Connect with Nature

This new group was borne from the 2021 Mental Health Foundation theme for its Mental Health Awareness Week (MHAW). Its purpose is to enhance our members' mental health and wellbeing by taking time to appreciate connections with nature. It is available to members who have progressed to the Mindset Group.

Nature was chosen for MHAW because being in nature is known to be an effective way of tackling mental health problems and of protecting our wellbeing. Nature is something that is all around us and can be really helpful in supporting good mental health.

The group meets every Monday to do simple activities to connect with nature, this can be anything from visiting a park, growing a plant, listening to birdsong, reading about nature, or walking round our local community and taking notice of the natural environment - the trees, flowers or animals nearby.

For more info or to join our group email Jo

During each weekly activity members are encouraged to do three things:

  • Experience nature: take time to recognise and grow their connection with nature.

  • Share nature: take a photo, video or sound recording and share the connections made during the activity, to inspire others.

  • Talk about nature: use their experience to discuss in our families, workplaces and communities how we can help encourage people to find new ways to connect with nature in our local environment.

Mental Health and Wellbeing

During the pandemic many of us reconnected with nature. Spending time in green space or bringing nature into your everyday life can benefit both your mental health and physical wellbeing.

If you would like to find out more about how nature can improve your mental health we have provided two downloads: 'Nature and Mental Health' is a booklet from mental health organisation Mind, and 'Thriving with Nature' is a guidebook produced by the Mental Health Foundation and WWF-UK.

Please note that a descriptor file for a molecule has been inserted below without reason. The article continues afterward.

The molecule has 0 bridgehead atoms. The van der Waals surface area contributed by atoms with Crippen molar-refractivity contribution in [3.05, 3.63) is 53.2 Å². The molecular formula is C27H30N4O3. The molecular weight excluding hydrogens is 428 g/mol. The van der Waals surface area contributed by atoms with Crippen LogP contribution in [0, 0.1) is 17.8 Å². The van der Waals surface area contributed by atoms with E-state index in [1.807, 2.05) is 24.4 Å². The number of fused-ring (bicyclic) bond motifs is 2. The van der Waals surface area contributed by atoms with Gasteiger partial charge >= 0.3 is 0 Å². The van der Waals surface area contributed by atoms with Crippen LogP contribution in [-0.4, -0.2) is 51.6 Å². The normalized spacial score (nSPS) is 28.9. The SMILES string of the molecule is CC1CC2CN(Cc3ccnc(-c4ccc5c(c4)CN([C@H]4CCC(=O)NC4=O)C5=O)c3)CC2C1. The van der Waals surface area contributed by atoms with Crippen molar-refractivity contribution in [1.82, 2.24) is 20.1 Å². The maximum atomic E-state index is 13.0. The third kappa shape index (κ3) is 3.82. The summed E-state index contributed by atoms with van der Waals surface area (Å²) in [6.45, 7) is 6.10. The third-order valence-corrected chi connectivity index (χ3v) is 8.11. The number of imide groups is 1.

Mindfulness and Relaxation

Nature-based mindfulness is a term used to describe activities that connect the natural environment with mindfulness or other contemplative techniques. It connects us immediately with the natural world, and allows us to simply appreciate its beauty. The beauty of nature inspires awe, which we know from the research boosts happiness, generosity, even compassion and connection, and so can enhance our wellbeing. It also connects us with the natural rhythms of the world, allowing us to step out of clock time and into 'earth time'.

How to Mindfully Appreciate Nature

Slow your steps. Take your pace down a notch. Think saunter or strolling for pleasure, not getting to a destination in a hurry. Slow down and enjoy.

Savour through your senses. Tune in using your whole body: the warm air on your face, the sound of birds, the fragrances of flowers and earthy smell of soil, the texture of leaves. Feel each sensation.

Think small. A photographer for National Geographic once spent time lying on his stomach in the desert, photographing flowers he called “pinhead flowers,” blooms that were the size of a pencil dot. When he enlarged the photographs, they were stunning.